Inevitably Patten's grand gesture in freeing up elections for the two councils imploded in 1999 when the Tung Chee-hwa government dissolved both bodies and streamlined and centralized all municipal services.
But just pause and consider the harm this hastily launched "democratization" campaign has caused Hong Kong over the past 17 years, exerting its pernicious influence on all three of Hong Kong's different administrations.
For example, every time a "pan-dem" angrily flings a glass, a raft of papers, a couple of bananas or some other missile at the long-suffering officials, these dupes are performing perverse acts of defiance of authority that doubtless exceed the wildest dreams of what Patten and Major hoped 15 years ago would be happening in Hong Kong today.
Additionally, every time news reaches Britain that the "pan-democrats" have launched another filibuster, staged a silly protest or got up to some other childish shenanigans in the legislative chamber, it is most likely joyful music to the ears of the two arch schemers.
It can also be assumed that equally welcome to these men are all reports of civil disobedience on our streets, especially if (as happened recently) no fewer than 500 people are arrested as a result of one incident.
How blind can the duped "pan-democrats" actually be that they cannot realize they are puppets whose strings were deviously formed 20 years ago?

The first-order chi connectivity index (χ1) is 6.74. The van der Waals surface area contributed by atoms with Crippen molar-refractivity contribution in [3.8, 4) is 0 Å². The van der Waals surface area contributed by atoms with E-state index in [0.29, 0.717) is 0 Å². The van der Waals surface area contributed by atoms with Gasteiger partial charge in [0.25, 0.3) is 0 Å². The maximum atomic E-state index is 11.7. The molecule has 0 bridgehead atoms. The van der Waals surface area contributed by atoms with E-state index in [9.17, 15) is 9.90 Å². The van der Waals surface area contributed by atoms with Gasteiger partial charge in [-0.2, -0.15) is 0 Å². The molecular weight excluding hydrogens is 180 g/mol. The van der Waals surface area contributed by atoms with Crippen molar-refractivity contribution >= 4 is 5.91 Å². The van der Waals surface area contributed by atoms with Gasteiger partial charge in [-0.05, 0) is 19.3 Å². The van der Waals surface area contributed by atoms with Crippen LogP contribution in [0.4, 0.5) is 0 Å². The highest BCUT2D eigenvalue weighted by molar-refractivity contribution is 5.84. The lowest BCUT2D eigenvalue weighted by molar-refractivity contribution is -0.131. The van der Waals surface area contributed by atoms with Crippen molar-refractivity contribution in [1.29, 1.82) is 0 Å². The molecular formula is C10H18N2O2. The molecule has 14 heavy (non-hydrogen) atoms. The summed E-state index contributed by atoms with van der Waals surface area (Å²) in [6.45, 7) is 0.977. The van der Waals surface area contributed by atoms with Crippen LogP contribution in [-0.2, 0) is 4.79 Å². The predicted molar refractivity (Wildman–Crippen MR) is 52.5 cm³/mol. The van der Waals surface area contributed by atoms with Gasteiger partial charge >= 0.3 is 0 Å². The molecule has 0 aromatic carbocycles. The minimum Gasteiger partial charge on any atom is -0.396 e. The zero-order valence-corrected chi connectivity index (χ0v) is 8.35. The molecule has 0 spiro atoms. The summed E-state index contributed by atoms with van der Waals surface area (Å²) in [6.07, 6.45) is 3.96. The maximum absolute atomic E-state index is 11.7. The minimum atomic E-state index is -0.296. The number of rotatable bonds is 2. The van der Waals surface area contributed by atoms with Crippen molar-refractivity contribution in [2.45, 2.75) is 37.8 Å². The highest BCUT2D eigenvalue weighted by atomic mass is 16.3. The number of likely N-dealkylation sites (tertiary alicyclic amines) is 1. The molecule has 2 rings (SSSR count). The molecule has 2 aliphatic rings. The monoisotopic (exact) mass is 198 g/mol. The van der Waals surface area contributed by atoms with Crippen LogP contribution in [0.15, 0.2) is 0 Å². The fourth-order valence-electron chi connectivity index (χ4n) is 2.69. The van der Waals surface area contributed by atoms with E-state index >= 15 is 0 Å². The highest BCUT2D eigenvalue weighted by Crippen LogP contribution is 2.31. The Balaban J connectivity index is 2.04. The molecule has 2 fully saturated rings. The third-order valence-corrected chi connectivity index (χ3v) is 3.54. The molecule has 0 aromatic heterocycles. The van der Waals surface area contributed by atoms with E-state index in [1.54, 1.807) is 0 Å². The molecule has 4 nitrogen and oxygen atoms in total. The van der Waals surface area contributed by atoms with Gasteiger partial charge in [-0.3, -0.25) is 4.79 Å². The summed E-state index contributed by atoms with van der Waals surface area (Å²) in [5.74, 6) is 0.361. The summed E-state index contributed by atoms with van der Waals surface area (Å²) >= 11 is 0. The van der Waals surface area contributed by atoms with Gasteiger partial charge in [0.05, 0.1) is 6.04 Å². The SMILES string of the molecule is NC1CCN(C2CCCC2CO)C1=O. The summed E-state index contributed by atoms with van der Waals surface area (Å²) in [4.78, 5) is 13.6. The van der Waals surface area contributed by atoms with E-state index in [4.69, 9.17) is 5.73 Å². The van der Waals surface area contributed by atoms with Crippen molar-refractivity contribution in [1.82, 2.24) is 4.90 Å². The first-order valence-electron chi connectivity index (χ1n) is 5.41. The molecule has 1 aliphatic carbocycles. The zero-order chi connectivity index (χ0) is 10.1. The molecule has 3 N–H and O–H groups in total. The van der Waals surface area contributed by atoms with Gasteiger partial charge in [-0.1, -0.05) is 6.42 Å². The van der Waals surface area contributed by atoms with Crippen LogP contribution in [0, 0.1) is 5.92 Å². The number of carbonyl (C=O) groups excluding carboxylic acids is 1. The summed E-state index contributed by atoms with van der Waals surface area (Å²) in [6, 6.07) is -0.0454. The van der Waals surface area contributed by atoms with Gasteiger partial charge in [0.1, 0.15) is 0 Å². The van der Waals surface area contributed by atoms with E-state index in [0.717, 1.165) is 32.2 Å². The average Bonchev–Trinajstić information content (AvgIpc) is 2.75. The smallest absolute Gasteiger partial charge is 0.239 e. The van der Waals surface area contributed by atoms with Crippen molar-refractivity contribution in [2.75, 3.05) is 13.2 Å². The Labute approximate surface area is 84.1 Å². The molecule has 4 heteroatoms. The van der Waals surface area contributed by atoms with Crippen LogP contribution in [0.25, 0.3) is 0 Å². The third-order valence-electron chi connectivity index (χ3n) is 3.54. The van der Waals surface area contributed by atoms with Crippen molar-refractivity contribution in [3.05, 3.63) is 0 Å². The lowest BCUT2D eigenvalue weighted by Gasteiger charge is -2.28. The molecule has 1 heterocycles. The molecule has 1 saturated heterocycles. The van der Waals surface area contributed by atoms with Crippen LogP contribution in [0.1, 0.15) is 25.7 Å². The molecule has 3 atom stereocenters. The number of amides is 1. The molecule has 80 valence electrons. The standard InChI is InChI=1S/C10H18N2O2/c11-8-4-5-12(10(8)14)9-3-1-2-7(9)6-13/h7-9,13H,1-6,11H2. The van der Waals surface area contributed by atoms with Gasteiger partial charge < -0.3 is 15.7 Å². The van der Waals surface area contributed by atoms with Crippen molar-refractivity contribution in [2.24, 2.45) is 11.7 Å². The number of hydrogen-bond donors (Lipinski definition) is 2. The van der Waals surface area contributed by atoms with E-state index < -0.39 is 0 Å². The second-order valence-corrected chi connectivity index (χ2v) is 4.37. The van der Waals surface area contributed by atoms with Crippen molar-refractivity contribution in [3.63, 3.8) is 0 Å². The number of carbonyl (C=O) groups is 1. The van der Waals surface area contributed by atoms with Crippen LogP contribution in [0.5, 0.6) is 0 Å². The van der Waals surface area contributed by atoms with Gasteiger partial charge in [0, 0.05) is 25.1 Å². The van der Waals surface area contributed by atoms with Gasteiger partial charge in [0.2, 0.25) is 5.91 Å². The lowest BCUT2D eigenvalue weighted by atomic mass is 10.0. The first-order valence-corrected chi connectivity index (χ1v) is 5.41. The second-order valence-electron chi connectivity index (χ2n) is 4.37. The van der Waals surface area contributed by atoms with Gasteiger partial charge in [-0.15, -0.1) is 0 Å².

Where were all the democracy lovers of Hong Kong during the 155 years when it was a British colony? Where were all the putative marchers, slogan-bearers, demanding speakers, dedicated demonstrators and impassioned protesters who have "come out" in the past 17 years? The fact is that during those 155 years from 1842 the people of Hong Kong were working to create the "Hong Kong miracle", and transform the territory into an economic powerhouse, and often not getting their just rewards because some of the profits were siphoned off to Britain.
Hong Kong's equivalent of a toothless quasi political scene in which its people could participate didn't begin to take shape until 1952 when, for the first time, elections were held for two - repeat two - members of the then Urban Council.
Altogether 9,094 members of the public had registered to vote but just 35 percent, or 3,368, actually went to the trouble of voting. So much for the first public vote ever to take place in Hong Kong!
Ah, you say, but weren't the qualifications for voter eligibility particularly strict? Correct - the British authorities made very certain firstly that the Urban Council didn't have any powers faintly touching over the administration of Hong Kong, and secondly that only a very select representation of the populace was eligible to vote.
Over the years the colonial government gradually increased the number of elected councilors until the other half comprised government-chosen unofficial members who could always be relied on to endorse the proposals of the council's executive arm, the Urban Services Department. And that's "democratization" at its best under British colonial rule!
The author is a seasoned observer of Asian affairs.
(HK Edition 07/29/2014 page9)